A true story that most of us have never heard before.
is the incredible untold story of Katherine Johnson (Taraji P. Henson), Dorothy Vaughan (Octavia Spencer) and Mary Jackson (Janelle Monáe)—brilliant African-American women working at NASA in the 1960’s. They served as the brains behind one of the greatest operations in history: the launch of astronaut John Glenn into orbit, a stunning achievement that restored the nation’s confidence, turned around the Space Race, and galvanized the world. The visionary trio crossed all gender and race lines to inspire generations to dream big.
When it comes to historical movies about math or science geniuses, most of us struggle to stay engaged or even awake. If you’ve seen A Beautiful Mind, The Theory of Everything
or The Imitation Game
, you know what I’m talking about.
Thankfully, Hidden Figures
is not that kind of film. While it is a wonderful story about three brilliant women—Katherine Johnson, Mary Jackson, and Dorothy Vaughan, it’s also a story of struggle and determination.
From the start, Hidden Figures
makes it clear that this is a story about three women, not a lone heroine. Katherine may get the most screen time, but her story is closely connected to Mary and Dorothy’s stories as well. And the three actresses are very impressive. I’ll be honest, I’m not the biggest fan of Taraji P. Henson…thanks to the TV show “Empire” (please no hate mail), but I have to say she was very moving and very entertaining in this film.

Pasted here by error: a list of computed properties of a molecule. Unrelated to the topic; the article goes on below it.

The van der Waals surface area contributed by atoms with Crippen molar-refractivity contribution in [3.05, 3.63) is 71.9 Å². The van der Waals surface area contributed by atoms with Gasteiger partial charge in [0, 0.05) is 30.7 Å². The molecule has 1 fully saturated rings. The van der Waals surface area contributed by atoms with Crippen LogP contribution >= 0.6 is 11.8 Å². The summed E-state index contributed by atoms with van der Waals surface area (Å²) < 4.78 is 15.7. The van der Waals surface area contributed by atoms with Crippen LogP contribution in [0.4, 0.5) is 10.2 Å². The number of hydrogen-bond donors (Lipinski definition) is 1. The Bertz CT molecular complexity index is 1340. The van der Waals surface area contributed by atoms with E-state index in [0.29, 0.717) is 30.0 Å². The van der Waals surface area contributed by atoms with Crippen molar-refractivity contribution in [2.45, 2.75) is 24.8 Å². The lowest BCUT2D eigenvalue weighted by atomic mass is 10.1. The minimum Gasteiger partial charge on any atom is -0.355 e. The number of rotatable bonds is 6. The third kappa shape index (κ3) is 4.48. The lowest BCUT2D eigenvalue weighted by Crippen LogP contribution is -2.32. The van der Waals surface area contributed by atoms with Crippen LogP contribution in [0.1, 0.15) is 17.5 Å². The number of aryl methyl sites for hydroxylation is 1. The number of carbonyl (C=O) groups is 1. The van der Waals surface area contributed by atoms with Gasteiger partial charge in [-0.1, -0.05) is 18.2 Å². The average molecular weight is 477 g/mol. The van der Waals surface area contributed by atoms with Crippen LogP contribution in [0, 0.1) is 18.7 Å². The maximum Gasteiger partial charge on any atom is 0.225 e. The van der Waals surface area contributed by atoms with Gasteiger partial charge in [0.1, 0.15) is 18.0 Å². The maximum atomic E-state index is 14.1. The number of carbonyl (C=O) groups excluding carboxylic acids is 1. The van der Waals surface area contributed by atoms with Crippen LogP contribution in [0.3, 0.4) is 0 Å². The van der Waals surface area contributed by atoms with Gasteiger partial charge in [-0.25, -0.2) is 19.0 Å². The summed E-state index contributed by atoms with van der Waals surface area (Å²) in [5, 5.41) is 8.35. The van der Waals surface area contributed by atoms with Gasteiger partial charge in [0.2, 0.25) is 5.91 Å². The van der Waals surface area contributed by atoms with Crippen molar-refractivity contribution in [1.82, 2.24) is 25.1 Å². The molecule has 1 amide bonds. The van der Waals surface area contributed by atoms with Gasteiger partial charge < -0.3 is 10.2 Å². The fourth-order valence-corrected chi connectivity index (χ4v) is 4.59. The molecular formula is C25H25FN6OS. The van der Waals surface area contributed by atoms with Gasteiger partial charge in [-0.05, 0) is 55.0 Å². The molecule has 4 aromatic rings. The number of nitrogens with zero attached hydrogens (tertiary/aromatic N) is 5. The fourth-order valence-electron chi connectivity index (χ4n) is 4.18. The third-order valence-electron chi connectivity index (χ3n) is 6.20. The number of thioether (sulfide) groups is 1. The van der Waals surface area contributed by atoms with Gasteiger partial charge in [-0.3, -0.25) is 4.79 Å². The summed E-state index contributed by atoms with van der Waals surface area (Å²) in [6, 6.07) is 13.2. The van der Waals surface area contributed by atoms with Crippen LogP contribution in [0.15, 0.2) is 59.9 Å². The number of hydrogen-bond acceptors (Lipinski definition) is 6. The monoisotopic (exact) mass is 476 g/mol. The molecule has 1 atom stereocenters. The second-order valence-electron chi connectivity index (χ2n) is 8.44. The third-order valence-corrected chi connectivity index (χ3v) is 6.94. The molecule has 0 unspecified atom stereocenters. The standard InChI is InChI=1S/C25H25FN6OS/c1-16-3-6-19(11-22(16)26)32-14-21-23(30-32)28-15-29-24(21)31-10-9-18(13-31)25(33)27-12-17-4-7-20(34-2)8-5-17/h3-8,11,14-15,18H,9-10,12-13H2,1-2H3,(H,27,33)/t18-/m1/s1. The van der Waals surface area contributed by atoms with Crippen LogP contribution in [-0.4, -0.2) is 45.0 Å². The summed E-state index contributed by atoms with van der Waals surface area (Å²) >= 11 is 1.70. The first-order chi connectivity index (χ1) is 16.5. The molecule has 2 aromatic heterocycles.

Rounding out the cast are Kevin Costner and Jim Parsons. They are both fantastic and provide a good balance act.
The storylines of racism and sexism make Hidden Figures
a sobering reminder of an ugly past…especially with the coffee pot scene. Thankfully the script has some light-hearted moments and more than a few laughs.
manages to be more than an inspiring history lesson with wonderful performances. It is “Theater Worthy” for sure.
SHOULD KIDS SEE IT?
No nudity or sexual content other than light dialogue and some kissing. There are several utterances of swear words in the film, such as "damn" and "bastard."
The film features many "of the period" attitudes, including racism and discrimination towards African-Americans, which may be a bit shocking to younger viewers.
- Describe how you felt seeing how Katherine Johnson, Mary Jackson, and Dorothy Vaughan were mistreated?
- Have you ever seen someone being mistreated? Why were they mistreated?
Read Galatians 3:28
How does this verse help us see others in a positive way?
What can you do this week to treat others well regardless of their race, gender or beliefs?
There is neither Jew nor Greek, there is neither slave nor free, there is no male and female, for you are all one in Christ Jesus.